Having a family member with cancer is tough. There are so many questions and fears, it is difficult for adults to wrap their heads around. When Abby, then 8 years old, learned her older sister had cancer she was understandably confused and concerned.
“In the beginning it was very hard for Abby to understand how Ella got sick,” said Marla, Abby and Ella’s mother. “When the child life department suggested Abby participate in the Sibling Support Program, I thought that [the Child Life Specialist] could explain things better than we could.”
At first, Abby participated in virtual group programs called Sib Shops, and met with Alexa Perillo, a Creative Arts Therapist at Hackensack Meridian Joseph M. Sanzari Children’s Hospital one-on-one through Zoom.
“Abby and Alexa bonded immediately,” said Marla. “Alexa made her feel special and more involved in Ella’s care. This was especially true when Ella was inpatient.”
As Covid restrictions lessened, Abby and Alexa now meet weekly at the hospital. At the same time, Ella spends time with her own Child Life Specialist. These simultaneous appointments help the sisters find a balance, Marla explained. “Throughout Ella’s treatment the girls have been jealous of each other in different ways. The Sibling Support Program allows them to be on a level field. They each have something special of their own.”
Alexa explained that she works with children using different art mediums. “Art therapy provides an outlet for siblings to work through and process a variety of feelings associated with their sibling’s illness, such as fear, jealousy, anger, and guilt. Our program helps siblings establish a personal connection to the hospital where they can freely ask questions and connect with other brothers and sisters of pediatric oncology patients.”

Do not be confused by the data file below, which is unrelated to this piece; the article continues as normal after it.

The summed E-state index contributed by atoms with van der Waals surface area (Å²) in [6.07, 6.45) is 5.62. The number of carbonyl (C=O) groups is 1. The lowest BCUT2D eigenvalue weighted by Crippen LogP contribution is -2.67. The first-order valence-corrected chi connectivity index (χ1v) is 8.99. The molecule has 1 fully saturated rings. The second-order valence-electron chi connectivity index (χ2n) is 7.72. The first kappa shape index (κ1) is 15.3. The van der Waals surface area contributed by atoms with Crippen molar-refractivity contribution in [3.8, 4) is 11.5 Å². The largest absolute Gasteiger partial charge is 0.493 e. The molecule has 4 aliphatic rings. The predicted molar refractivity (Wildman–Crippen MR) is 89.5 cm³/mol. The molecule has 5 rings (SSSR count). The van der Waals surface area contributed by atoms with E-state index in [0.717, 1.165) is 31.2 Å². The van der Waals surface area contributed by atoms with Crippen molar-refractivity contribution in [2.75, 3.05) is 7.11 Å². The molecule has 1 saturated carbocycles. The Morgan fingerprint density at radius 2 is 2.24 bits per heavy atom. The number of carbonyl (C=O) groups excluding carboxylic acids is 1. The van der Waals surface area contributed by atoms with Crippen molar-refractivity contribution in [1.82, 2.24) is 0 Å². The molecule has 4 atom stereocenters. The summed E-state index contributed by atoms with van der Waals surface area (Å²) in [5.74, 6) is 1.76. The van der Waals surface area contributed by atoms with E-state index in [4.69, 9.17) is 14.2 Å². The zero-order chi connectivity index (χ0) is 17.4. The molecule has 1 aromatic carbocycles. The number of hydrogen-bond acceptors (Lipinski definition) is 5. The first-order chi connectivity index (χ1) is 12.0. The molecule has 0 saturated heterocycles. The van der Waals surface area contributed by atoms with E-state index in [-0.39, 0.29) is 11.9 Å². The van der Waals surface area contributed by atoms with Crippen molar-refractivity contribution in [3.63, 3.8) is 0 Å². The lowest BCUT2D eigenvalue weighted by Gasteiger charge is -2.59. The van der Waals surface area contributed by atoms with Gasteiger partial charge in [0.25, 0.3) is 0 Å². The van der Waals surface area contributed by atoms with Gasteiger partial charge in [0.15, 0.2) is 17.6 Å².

As for Abby, she enjoys her time with Alexa. “I love doing art projects with her,” said Abby, “and she always has answers for my questions.”
The Sibling Support Program is a fully philanthropically funded initiative. “Sibling relationships can be emotionally powerful and critically important, especially in childhood. When one child undergoes a challenging medical emergency or illness, it has a profound impact on their siblings. We are grateful for the generous funding received to implement the Sibling Support Program to meet the emotional needs of brothers and sisters of children undergoing medical treatment,” said Ellen Goldring, Manager, Child Life and Creative Arts Therapy.